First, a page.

As you know my two oldest children do not have ichthyosis. This makes them, by conventional wisdom, unaffected siblings. When my son was born, Julianna had just turned four and Jackie was just shy of turning seven. Just a day or so after being born and placed in the NICU, I had to choose between leaving my son, who we were told was going to die, and taking my Julianna to the pediatrician because she had pneumonia. Thankfully, her doctor had an office in the same hospital. From the earliest moments, my daughters have been affected by ichthyosis. Life became a series of difficult choices, doctor’s appointments, visiting nurses, new language, care products, fear, tears, and not so subtle blame directed at me from those unwilling to accept the meaning of congenital.
Continue reading The Myth of the Unaffected Child
By now, over 270,000 people have seen a picture of Rachel’s foot, thanks to our question and answer session on Reddit three weeks ago. Much less visible was this other photo back around Halloween night. If you compare the two photos, you might notice that the thickness of the skin appears very different between the pictures.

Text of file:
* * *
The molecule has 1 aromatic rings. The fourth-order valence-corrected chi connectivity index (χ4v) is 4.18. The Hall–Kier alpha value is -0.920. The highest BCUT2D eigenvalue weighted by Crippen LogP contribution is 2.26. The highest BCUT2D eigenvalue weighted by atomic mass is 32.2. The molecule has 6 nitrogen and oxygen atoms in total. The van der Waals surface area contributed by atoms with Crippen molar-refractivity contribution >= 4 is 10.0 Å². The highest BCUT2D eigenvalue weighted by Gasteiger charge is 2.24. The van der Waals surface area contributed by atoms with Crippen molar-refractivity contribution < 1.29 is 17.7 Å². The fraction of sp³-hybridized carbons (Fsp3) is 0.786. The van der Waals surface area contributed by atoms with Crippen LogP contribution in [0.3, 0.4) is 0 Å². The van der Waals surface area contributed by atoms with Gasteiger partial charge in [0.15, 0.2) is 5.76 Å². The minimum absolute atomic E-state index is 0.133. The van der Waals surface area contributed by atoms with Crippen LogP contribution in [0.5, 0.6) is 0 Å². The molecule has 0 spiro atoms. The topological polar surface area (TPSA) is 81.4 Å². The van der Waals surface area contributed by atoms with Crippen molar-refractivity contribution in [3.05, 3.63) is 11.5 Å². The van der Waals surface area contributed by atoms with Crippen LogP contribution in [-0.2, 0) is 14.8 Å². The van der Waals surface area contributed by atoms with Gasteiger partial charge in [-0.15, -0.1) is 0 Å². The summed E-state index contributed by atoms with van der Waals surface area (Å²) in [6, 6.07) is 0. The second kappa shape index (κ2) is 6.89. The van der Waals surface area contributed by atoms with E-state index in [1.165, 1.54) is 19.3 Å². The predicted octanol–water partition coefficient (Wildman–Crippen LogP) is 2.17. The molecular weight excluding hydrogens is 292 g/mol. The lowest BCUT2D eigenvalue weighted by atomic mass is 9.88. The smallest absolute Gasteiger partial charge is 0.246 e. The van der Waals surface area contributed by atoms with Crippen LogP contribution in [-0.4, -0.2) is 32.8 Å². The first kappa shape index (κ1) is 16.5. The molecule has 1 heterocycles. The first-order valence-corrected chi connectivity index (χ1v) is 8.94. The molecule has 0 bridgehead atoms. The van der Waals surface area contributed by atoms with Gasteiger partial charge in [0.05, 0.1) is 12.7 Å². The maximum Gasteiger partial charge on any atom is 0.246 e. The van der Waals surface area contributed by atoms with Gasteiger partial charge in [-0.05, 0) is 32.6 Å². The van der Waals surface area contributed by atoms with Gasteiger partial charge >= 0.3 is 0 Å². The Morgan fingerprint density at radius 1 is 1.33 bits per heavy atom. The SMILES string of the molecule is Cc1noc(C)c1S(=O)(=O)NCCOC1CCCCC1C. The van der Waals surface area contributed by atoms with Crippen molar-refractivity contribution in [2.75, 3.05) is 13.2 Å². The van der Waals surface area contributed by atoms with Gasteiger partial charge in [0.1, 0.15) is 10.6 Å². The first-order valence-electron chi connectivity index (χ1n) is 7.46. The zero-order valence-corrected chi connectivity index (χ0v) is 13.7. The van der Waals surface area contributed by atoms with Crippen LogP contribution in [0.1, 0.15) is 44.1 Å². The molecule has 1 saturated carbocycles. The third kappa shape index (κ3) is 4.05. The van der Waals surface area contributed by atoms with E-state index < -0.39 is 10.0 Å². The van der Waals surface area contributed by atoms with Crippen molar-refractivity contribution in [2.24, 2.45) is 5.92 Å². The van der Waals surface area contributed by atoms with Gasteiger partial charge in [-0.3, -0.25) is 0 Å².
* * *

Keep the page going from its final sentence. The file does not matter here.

Our form of ichthyosis (ichthyosis-en-confetti type 2) has many symptoms that look like palmoplantar keratoderma (PPK), a type of epidermolytic ichthyosis. The skin grows fast, gets thick everywhere, turns gray and itches, and in an injury, comes off in sheets instead of bruising. But unlike many with types of epidermolytic ichthyosis, Rachel and the boys usually don’t get blisters.